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This MLB draft pick was born to be a Marlin

So how come the Fish didn’t select him?

Photo by Rob Friedman/Twitter

Fans should not feel obligated to follow every single pick of MLB’s amateur draft. When the dust settles, your team’s core players are generally acquired during the first (Christian Yelich, 2010), second (Giancarlo Stanton, 2007) and third (J.T. Realmuto, 2010) rounds.

Of course, the decision-makers in the front office must be held to a higher standard. The Miami Marlins have rarely had success identifying hidden gems in the later stages of the process, and deserve criticism for it. A franchise operating with significant payroll constraints cannot afford to keep misfiring on those sort of low-risk/high-reward investments.

Usually, it’s wise to withhold judgement on MLB prospects for several years. Give them a chance to develop!

Well, not in this particular case. The Fish clearly made a big mistake. From the 18th round of last week’s draft:

Via’s 2017 MLB Draft Tracker

With the 539th overall selection, the Marlins took Bryce Howe, a right-handed pitcher from Oral Roberts University, allowing a talented high school arm who’s literally named Marlin to go with the very next pick.

This team hasn’t had a consistent lefty in the rotation since...Dontrelle Willis? How do you let this stud—same last name, no relation—slip through the cracks?

Marlin Willis has a similar build to No. 2 overall pick Hunter Greene and even shared the spotlight with him at a high-profile showcase event earlier this year.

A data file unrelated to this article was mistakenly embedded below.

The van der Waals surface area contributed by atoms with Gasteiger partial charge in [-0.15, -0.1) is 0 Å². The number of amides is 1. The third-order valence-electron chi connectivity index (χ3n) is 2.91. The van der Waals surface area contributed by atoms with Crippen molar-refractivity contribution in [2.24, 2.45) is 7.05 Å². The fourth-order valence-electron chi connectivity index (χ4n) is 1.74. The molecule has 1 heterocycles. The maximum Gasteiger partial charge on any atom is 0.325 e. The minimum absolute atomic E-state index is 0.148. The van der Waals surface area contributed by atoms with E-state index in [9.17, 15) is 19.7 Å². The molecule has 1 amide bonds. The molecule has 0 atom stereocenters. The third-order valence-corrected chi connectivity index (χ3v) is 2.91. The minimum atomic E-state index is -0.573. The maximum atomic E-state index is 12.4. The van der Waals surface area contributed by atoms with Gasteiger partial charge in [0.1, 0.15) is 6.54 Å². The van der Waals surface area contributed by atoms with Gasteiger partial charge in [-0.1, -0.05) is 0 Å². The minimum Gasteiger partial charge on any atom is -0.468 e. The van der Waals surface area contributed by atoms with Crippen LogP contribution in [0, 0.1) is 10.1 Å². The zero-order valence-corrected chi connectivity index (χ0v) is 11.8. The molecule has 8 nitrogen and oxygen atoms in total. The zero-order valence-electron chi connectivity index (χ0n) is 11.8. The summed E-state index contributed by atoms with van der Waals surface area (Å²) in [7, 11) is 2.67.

“With a projectable 6-foot-4, 196-pound frame and velocity already into the 90s, “Willis’ potential is obvious,” Baseball America’s Bill Mitchell writes. “But what isn’t as visible from behind home plate is the fact that he’s a real student of the game.”

Passing on this 19-year-old is an insult to the baseball gods. Indefensible. FIRE EVERYBODY!

Then again (insert thinking face emoji), perhaps there’s more to it. Willis is committed to pitch at Georgia State, and the fact that he remained available so deep into the draft suggests teams had serious doubts about his signability. Only one high school player selected in the 18th round has signed so far.

Whenever Willis ultimately does go pro, the Fish better be ready with a blank check and a fully developed strategy for marketing him into a star.